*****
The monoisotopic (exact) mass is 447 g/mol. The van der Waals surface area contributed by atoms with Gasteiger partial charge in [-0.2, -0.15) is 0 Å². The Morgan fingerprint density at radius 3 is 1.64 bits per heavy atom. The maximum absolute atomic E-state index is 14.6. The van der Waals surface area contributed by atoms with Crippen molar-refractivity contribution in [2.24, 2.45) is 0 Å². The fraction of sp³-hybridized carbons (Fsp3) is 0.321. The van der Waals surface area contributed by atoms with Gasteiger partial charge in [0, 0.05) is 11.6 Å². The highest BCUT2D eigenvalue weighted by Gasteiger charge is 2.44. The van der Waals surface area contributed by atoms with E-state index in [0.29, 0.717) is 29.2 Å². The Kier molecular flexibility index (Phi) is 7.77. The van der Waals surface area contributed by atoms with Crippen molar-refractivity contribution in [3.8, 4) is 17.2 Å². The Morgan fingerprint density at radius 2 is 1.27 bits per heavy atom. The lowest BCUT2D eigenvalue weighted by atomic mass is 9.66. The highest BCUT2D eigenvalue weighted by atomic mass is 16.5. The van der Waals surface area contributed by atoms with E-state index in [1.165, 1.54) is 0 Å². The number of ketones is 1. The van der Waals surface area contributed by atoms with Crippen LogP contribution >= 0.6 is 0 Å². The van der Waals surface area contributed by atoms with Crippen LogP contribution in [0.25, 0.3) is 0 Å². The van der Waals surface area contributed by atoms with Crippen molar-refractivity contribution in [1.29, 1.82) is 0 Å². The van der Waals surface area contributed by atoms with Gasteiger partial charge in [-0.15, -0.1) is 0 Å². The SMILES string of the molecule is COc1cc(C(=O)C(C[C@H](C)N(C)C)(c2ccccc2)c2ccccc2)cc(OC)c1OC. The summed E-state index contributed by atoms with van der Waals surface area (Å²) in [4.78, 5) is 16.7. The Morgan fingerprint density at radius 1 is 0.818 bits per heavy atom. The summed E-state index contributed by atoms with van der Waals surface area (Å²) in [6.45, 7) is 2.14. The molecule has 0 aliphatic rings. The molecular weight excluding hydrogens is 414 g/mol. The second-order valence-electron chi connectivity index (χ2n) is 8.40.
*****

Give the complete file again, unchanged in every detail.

The monoisotopic (exact) mass is 447 g/mol. The van der Waals surface area contributed by atoms with Gasteiger partial charge in [-0.2, -0.15) is 0 Å². The Morgan fingerprint density at radius 3 is 1.64 bits per heavy atom. The maximum absolute atomic E-state index is 14.6. The van der Waals surface area contributed by atoms with Crippen molar-refractivity contribution in [2.24, 2.45) is 0 Å². The fraction of sp³-hybridized carbons (Fsp3) is 0.321. The van der Waals surface area contributed by atoms with Gasteiger partial charge in [0, 0.05) is 11.6 Å². The highest BCUT2D eigenvalue weighted by Gasteiger charge is 2.44. The van der Waals surface area contributed by atoms with E-state index in [0.29, 0.717) is 29.2 Å². The Kier molecular flexibility index (Phi) is 7.77. The van der Waals surface area contributed by atoms with Crippen molar-refractivity contribution in [3.8, 4) is 17.2 Å². The Morgan fingerprint density at radius 2 is 1.27 bits per heavy atom. The lowest BCUT2D eigenvalue weighted by atomic mass is 9.66. The highest BCUT2D eigenvalue weighted by atomic mass is 16.5. The van der Waals surface area contributed by atoms with E-state index in [1.165, 1.54) is 0 Å². The number of ketones is 1. The van der Waals surface area contributed by atoms with Crippen LogP contribution >= 0.6 is 0 Å². The van der Waals surface area contributed by atoms with Crippen LogP contribution in [0.25, 0.3) is 0 Å². The van der Waals surface area contributed by atoms with Crippen molar-refractivity contribution in [1.29, 1.82) is 0 Å². The van der Waals surface area contributed by atoms with Gasteiger partial charge in [-0.15, -0.1) is 0 Å². The SMILES string of the molecule is COc1cc(C(=O)C(C[C@H](C)N(C)C)(c2ccccc2)c2ccccc2)cc(OC)c1OC. The summed E-state index contributed by atoms with van der Waals surface area (Å²) in [4.78, 5) is 16.7. The Morgan fingerprint density at radius 1 is 0.818 bits per heavy atom. The summed E-state index contributed by atoms with van der Waals surface area (Å²) in [6.45, 7) is 2.14. The molecule has 0 aliphatic rings. The molecular weight excluding hydrogens is 414 g/mol. The second-order valence-electron chi connectivity index (χ2n) is 8.40.